This Week’s Actual Pilates: The Language and a Few More Things You Should Know as a Consumer.

In the Pilates methodology, you may hear language used such as Pilates -V (heels together, toes apart), spinal flexion (forward bending), spinal extension (a movement that lengthens the spine upwards and backwards), side bending, and what is referred to as the “C-Curve” (a rounded forward (flexion) movement of the spine the looks like the letter ‘C’, that strengthens the deep abdominals while stretching the muscles of the back. All of these words have likely been used in the cueing or positioning of the body in practice of Pilates (Contrology).

Having an understanding of what is being said or asked will eliminate confusion when you are trying to learn a new exercise. With every movement, we BREATHE. In traditional Pilates, as a general rule, with very few exceptions, we always begin with an inhale and complete with an exhale.

The Pilates Method was created as a whole system, the mat and reformer with optional apparatus which includes the Cadillac, Ladder Barrel, Small Barrels, Spine Corrector, Wunda Chair, Toe Corrector, Foot Corrector, Ped-A-Pul, Guillotine Tower, Baby Arm Chair, (Tower- a modern piece 1/2 Cadillac created more recently to save studio space & attaches to reformer), Bean Bag, Breath-a-cizer, Magic Circle.

The typical session consisted of some mat and reformer work, with some added optionals chosen according to the personal needs of the body that was performing the exercises. A highly trained teacher should know exactly how to recommend the specific optional(s) and appropriate exercise(s). Classes that you now see offered that are isolated to either mat, reformer, tower, chair are typically 55 minutes long and were created for studio/gym business structure and organization to keep things flowing. One of the perks of seeking out a smaller studio or personal session is to have the time to experience the whole system as it was intended and enjoy the very rapid appearing positive results of the practice.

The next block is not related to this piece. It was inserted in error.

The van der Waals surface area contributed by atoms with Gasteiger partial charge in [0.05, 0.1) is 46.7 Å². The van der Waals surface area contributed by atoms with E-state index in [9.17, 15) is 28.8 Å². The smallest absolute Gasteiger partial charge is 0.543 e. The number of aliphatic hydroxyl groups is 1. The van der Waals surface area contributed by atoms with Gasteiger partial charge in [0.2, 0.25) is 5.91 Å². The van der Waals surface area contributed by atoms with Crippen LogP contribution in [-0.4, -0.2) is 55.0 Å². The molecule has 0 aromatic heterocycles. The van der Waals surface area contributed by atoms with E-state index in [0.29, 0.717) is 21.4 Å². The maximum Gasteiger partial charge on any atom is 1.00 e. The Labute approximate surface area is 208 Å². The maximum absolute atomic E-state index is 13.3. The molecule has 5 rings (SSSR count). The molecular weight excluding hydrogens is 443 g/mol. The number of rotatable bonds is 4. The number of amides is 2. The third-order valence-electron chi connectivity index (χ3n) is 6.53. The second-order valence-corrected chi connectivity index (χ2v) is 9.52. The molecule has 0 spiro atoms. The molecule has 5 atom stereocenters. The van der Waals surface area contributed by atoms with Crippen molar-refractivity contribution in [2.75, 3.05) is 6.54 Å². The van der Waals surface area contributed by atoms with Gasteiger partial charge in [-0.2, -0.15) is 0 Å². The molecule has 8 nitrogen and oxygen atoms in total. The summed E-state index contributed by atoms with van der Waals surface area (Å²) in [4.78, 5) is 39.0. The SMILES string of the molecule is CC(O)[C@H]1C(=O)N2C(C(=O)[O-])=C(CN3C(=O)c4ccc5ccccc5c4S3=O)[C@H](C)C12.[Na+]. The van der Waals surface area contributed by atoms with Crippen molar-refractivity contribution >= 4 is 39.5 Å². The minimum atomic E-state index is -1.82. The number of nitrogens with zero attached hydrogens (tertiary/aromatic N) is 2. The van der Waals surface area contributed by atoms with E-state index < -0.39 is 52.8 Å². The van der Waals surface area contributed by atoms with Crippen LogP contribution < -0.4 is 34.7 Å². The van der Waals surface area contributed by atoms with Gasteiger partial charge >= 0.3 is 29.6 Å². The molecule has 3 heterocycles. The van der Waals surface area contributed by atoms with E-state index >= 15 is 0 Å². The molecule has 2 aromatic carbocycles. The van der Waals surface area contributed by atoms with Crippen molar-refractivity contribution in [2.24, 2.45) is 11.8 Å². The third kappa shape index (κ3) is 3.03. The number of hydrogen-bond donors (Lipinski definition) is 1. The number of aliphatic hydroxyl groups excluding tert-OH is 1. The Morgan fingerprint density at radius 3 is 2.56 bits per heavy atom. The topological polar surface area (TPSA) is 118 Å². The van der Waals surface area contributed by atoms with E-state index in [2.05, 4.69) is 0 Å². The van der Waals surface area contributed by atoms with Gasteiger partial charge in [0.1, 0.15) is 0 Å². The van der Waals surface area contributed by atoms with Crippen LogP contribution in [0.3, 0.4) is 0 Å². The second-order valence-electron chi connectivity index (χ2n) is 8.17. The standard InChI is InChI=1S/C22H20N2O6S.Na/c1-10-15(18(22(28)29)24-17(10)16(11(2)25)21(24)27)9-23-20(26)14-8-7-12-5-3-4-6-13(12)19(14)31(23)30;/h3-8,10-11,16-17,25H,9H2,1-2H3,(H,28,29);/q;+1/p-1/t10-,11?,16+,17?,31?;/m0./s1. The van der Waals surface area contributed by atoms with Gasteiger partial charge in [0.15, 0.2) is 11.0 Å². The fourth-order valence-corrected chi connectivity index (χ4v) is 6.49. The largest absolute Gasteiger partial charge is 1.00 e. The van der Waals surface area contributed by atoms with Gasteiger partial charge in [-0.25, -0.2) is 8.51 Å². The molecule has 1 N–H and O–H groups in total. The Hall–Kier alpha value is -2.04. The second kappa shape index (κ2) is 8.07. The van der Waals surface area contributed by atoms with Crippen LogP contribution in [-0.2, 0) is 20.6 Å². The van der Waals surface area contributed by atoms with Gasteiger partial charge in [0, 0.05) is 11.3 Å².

It is important to ask (and or do some verifying on your own) where and by whom your Pilates teacher was trained. It does matter, because the method is preserved through the lineage of the original teaching. When verifying, it is helpful to know that a Pilates teacher’s training should include a minimum of 450 hours with of all the apparatus, mat, observation hours, anatomy, internship with supervised teaching, the history of Pilates. Be sure that the school the teacher attended was a PSAP (see Pilates Method Alliance) approved school. PMA has established industry standards for the teacher’s training that you should be aware of for the consumer’s benefit when you are searching for classes and private sessions.

The school and program I last attended was over 950 hours. Previously to that program, I attended various other teacher training schools and programs that were supposed to be inclusive at 450 hours, and though I was already certified by the PMA and teaching for quite some time, I realized I still had much to learn from the teachers who came from the original lineage. I sought them out, they are my mentors. I will always be a student on a learning journey thirsty for knowledge and experience.

There is no substitute for experience, gained by putting many years of continuing education, personal practice, continued observation, listening and learning into what you do.

Here’s to your good health, look for my new PILATES exercise posts coming up in the next few days!

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